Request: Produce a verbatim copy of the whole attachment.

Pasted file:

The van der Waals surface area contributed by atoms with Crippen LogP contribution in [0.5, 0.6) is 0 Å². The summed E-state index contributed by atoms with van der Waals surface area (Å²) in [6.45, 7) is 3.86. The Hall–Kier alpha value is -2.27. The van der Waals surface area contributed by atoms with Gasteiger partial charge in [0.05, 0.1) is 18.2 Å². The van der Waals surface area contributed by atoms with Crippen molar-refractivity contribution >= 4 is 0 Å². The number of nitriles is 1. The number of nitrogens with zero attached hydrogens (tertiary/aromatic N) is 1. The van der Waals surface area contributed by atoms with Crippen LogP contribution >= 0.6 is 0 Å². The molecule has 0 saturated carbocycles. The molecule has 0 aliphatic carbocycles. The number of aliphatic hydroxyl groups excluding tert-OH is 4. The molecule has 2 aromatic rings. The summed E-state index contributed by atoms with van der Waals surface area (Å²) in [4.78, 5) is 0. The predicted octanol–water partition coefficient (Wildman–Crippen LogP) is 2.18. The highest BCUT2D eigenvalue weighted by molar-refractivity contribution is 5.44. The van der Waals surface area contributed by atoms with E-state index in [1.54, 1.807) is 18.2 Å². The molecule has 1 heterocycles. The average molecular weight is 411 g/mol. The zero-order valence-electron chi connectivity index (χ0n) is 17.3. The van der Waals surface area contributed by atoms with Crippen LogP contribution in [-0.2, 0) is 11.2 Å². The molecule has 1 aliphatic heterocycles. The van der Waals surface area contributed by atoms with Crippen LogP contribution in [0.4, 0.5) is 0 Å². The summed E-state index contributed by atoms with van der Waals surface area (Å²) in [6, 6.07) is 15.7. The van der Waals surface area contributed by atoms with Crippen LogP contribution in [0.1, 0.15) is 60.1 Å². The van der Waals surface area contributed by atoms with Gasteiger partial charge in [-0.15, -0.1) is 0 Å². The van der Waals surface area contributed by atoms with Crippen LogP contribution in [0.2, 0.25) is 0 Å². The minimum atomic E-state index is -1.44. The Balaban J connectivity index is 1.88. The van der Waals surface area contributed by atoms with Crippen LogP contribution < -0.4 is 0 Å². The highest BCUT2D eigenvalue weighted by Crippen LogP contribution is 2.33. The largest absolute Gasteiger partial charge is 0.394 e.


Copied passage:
The van der Waals surface area contributed by atoms with Crippen LogP contribution in [0.5, 0.6) is 0 Å². The summed E-state index contributed by atoms with van der Waals surface area (Å²) in [6.45, 7) is 3.86. The Hall–Kier alpha value is -2.27. The van der Waals surface area contributed by atoms with Gasteiger partial charge in [0.05, 0.1) is 18.2 Å². The van der Waals surface area contributed by atoms with Crippen molar-refractivity contribution >= 4 is 0 Å². The number of nitriles is 1. The number of nitrogens with zero attached hydrogens (tertiary/aromatic N) is 1. The van der Waals surface area contributed by atoms with Crippen LogP contribution >= 0.6 is 0 Å². The molecule has 0 saturated carbocycles. The molecule has 0 aliphatic carbocycles. The number of aliphatic hydroxyl groups excluding tert-OH is 4. The molecule has 2 aromatic rings. The summed E-state index contributed by atoms with van der Waals surface area (Å²) in [4.78, 5) is 0. The predicted octanol–water partition coefficient (Wildman–Crippen LogP) is 2.18. The highest BCUT2D eigenvalue weighted by molar-refractivity contribution is 5.44. The van der Waals surface area contributed by atoms with E-state index in [1.54, 1.807) is 18.2 Å². The molecule has 1 heterocycles. The average molecular weight is 411 g/mol. The zero-order valence-electron chi connectivity index (χ0n) is 17.3. The van der Waals surface area contributed by atoms with Crippen LogP contribution in [-0.2, 0) is 11.2 Å². The molecule has 1 aliphatic heterocycles. The van der Waals surface area contributed by atoms with Crippen LogP contribution in [0.4, 0.5) is 0 Å². The summed E-state index contributed by atoms with van der Waals surface area (Å²) in [6, 6.07) is 15.7. The van der Waals surface area contributed by atoms with Crippen LogP contribution in [0.1, 0.15) is 60.1 Å². The van der Waals surface area contributed by atoms with Gasteiger partial charge in [-0.15, -0.1) is 0 Å². The van der Waals surface area contributed by atoms with Crippen LogP contribution in [0.2, 0.25) is 0 Å². The minimum atomic E-state index is -1.44. The Balaban J connectivity index is 1.88. The van der Waals surface area contributed by atoms with Crippen LogP contribution < -0.4 is 0 Å². The highest BCUT2D eigenvalue weighted by Crippen LogP contribution is 2.33. The largest absolute Gasteiger partial charge is 0.394 e.